When Marine Corps Veteran Todd Kemery was injured during a surfing accident at just 21 years old, he assumed things would go back to normal when he got out of the hospital.
“I didn’t realize the seriousness of my injury until my father walked through the door of my hospital room,” Todd said. “I couldn’t figure out what he was doing in California from Pennsylvania. That’s when the cold reality dawned on me that this wasn’t going away.”
Now a quadriplegic, Todd was discharged from the McGuire VA Medical Center in Richmond, Virginia, after six months and then spent a year floundering at home. His lack of personal goals drove him into a deep depression.
Then, Todd had a visitor: a friend he had met at the VA Medical Center. This friend was also a quadriplegic, but he was able to drive a car and travel independently.
“I thought to myself, ‘If he can drive and be independent, then I can certainly start moving forward,’” Todd said. “So, I decided to go to college to start the process of moving on and creating new goals for myself.”
After earning a degree in business management and moving to Minnesota, Todd was recruited to be a sports director for Paralyzed Veterans of America.
In his new role, Todd had to face a new challenge: air travel.
“The [National Veterans Wheelchair Games, co-hosted annually by PVA and the Department of Veterans Affairs] are in a different location every year, which means you get to travel. Learning to travel with confidence is an important step when you’re first injured,” Todd said. “One of the biggest hurdles for me was the stress of figuring out how to get from point A to point B in a wheelchair. What if something bad happens while I’m in a new destination? How am I going to deal with it?”
Todd’s first experiences traveling after his injury were certainly eye-opening. He quickly realized how unprepared airlines seemed to transport someone with disabilities like his.
“I’ve been traveling in a wheelchair or flying in a wheelchair since even before the Air Carrier Access Act,” Todd said. “During my first plane ride, they put a blanket underneath me because they assumed that I was going to pee or poop myself.”
“Then when I got to my destination out at Lancaster, California, they took me off the plane by a forklift and a pallet. They pulled that thing up, raised it up and I was the last off the plane,” Todd said. “I was sitting there looking around and thinking, ‘Hey, I’m the center of attention, yay!’ But later you start to think, ‘Wait, what are the dynamics of all of that? What’s really being said here?’”
Over 35 years ago, President Ronald Reagan signed the Air Carrier Access Act (ACAA) into law. The ACAA prohibits discrimination based on disability in air travel. Despite progress, too many travelers with disabilities still encounter significant barriers, such as damaged assistive devices, delayed assistance, and lack of seating accommodations.
PVA recently conducted a survey of its members to gather information to inform the fight to improve the Air Carrier Access Act and make air travel better for all people with disabilities. From October 4-December 6, 2021, over 1,260 individuals responded to the survey.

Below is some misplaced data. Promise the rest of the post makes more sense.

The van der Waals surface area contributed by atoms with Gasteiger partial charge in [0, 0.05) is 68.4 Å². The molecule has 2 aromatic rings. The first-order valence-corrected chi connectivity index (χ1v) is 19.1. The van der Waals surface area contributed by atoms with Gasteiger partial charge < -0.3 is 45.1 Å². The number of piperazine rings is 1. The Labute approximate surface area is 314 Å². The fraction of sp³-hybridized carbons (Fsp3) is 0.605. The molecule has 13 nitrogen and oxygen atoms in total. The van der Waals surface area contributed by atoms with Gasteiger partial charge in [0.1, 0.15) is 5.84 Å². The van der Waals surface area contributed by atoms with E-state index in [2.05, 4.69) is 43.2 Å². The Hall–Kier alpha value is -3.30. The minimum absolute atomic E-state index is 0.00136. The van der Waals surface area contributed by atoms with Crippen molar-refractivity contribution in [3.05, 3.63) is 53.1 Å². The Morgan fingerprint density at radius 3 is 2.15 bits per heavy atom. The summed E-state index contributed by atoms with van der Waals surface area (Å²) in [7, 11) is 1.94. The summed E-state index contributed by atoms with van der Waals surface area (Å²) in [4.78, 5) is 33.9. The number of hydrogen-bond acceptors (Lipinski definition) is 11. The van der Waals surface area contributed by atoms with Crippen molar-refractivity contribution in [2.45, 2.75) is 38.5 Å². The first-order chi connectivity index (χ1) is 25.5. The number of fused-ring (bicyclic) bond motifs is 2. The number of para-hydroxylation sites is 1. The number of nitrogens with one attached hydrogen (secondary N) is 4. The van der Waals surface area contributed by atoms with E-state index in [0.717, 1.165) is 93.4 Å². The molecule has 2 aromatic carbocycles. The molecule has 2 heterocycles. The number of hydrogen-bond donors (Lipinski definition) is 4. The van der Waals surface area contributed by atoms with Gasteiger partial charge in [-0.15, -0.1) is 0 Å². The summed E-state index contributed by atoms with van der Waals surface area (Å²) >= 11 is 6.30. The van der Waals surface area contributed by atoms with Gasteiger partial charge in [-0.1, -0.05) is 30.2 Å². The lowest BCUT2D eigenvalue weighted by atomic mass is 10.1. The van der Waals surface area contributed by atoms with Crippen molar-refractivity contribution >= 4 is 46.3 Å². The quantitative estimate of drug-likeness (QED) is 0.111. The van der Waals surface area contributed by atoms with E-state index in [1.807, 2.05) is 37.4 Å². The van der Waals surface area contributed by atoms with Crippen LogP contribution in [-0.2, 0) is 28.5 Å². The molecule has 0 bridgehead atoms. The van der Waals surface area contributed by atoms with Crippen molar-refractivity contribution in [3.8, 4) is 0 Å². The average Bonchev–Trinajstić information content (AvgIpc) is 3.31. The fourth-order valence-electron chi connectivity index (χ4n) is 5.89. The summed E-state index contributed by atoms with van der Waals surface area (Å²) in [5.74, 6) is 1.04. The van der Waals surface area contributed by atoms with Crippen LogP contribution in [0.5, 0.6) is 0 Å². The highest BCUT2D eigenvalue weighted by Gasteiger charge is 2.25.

Survey Results Highlights:
- Nearly 84 percent of passengers with disabilities who DO fly, travel by air at least two times a year with many indicating they would fly much more often if disability access was improved.
- More than 63 percent of survey respondents indicated the need to use an aisle chair, with many citing such chairs were unsafe, in poor condition, and not readily available.
- Of those who travel with a wheelchair or scooter, almost 70 percent reported damage to the device. Almost 56 percent experienced delays.
- 67 percent of passengers with disabilities wait 15 minutes or more for help upon arrival to their destination.
Todd remains heavily involved in PVA’s work, both in adaptive sports and advocacy. In all his years traveling in a wheelchair, he’s seen some improvement and plenty of discussion on how to change air travel to better serve those with disabilities. But he worries that progress will be too slow if we strive for perfection when improvements could be made now.
“They’re now leapfrogging over improving the aisle chairs, and they’re actually talking about people staying in their wheelchair and removing a section of seating out of the plane so you can get tied down right there. Which is great, but how long are we going to wait for that?” Todd asked. “Let’s fix the aisle chair, so I don’t have a skin breakdown and I don’t fall over. And get airline staff the training that goes along with that.”
Todd believes that accessible air travel is more than a legal requirement (thanks to the ACAA), but also a fundamental necessity for the physical and mental recovery of injured Veterans like himself. He wants to see more people in wheelchairs able to travel and gain their independence.
“Part of what I try to instill in people is the value of giving yourself new experiences,” Todd said. “If all you can do is get on a bus or drive yourself to the mall, you should at least be doing that. If you’re able to challenge yourself further, then do that.
“When you get outside of your comfort zone, you begin to learn and experience new things, and that develops confidence and stamina.”
Learn more about PVA’s work improving air travel and the Air Carrier Access Act here.
Sign the petition to pass the Air Carrier Access Amendments Act here.